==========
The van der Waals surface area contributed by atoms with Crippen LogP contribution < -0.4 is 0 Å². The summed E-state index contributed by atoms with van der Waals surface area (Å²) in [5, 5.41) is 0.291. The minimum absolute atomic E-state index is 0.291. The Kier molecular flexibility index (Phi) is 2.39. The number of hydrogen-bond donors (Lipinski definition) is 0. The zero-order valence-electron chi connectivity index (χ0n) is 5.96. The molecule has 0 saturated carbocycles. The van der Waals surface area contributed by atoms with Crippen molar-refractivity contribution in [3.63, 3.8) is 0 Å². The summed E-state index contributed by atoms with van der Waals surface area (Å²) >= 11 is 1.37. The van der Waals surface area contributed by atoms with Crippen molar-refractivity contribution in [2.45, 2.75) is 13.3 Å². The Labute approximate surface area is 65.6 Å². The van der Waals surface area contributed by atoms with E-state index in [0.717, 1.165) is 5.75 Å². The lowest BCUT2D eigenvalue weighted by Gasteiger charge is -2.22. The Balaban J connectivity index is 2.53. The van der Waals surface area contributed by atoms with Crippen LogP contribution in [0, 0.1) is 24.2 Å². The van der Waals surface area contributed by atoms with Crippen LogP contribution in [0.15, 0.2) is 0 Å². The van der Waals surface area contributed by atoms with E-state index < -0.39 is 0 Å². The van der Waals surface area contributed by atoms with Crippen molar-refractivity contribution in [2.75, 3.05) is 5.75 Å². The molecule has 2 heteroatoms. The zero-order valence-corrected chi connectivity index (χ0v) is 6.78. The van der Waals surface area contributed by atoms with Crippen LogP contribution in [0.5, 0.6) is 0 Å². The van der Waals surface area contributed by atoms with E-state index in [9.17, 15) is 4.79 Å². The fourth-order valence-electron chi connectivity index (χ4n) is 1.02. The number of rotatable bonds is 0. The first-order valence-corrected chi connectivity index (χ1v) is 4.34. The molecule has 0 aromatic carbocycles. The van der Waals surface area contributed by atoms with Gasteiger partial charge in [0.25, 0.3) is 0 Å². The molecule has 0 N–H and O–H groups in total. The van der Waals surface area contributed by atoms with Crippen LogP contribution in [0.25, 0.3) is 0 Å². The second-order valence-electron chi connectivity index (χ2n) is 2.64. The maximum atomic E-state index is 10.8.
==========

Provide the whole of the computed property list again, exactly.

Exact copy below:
The van der Waals surface area contributed by atoms with Crippen LogP contribution < -0.4 is 0 Å². The summed E-state index contributed by atoms with van der Waals surface area (Å²) in [5, 5.41) is 0.291. The minimum absolute atomic E-state index is 0.291. The Kier molecular flexibility index (Phi) is 2.39. The number of hydrogen-bond donors (Lipinski definition) is 0. The zero-order valence-electron chi connectivity index (χ0n) is 5.96. The molecule has 0 saturated carbocycles. The van der Waals surface area contributed by atoms with Crippen molar-refractivity contribution in [3.63, 3.8) is 0 Å². The summed E-state index contributed by atoms with van der Waals surface area (Å²) >= 11 is 1.37. The van der Waals surface area contributed by atoms with Crippen molar-refractivity contribution in [2.45, 2.75) is 13.3 Å². The Labute approximate surface area is 65.6 Å². The van der Waals surface area contributed by atoms with E-state index in [0.717, 1.165) is 5.75 Å². The lowest BCUT2D eigenvalue weighted by Gasteiger charge is -2.22. The Balaban J connectivity index is 2.53. The van der Waals surface area contributed by atoms with Crippen LogP contribution in [0, 0.1) is 24.2 Å². The van der Waals surface area contributed by atoms with Crippen LogP contribution in [0.15, 0.2) is 0 Å². The van der Waals surface area contributed by atoms with E-state index < -0.39 is 0 Å². The van der Waals surface area contributed by atoms with Crippen molar-refractivity contribution in [2.75, 3.05) is 5.75 Å². The molecule has 2 heteroatoms. The zero-order valence-corrected chi connectivity index (χ0v) is 6.78. The van der Waals surface area contributed by atoms with Crippen LogP contribution in [0.5, 0.6) is 0 Å². The van der Waals surface area contributed by atoms with E-state index in [9.17, 15) is 4.79 Å². The fourth-order valence-electron chi connectivity index (χ4n) is 1.02. The number of rotatable bonds is 0. The first-order valence-corrected chi connectivity index (χ1v) is 4.34. The molecule has 0 aromatic carbocycles. The van der Waals surface area contributed by atoms with Gasteiger partial charge in [0.25, 0.3) is 0 Å². The molecule has 0 N–H and O–H groups in total. The van der Waals surface area contributed by atoms with Crippen LogP contribution in [0.25, 0.3) is 0 Å². The second-order valence-electron chi connectivity index (χ2n) is 2.64. The maximum atomic E-state index is 10.8.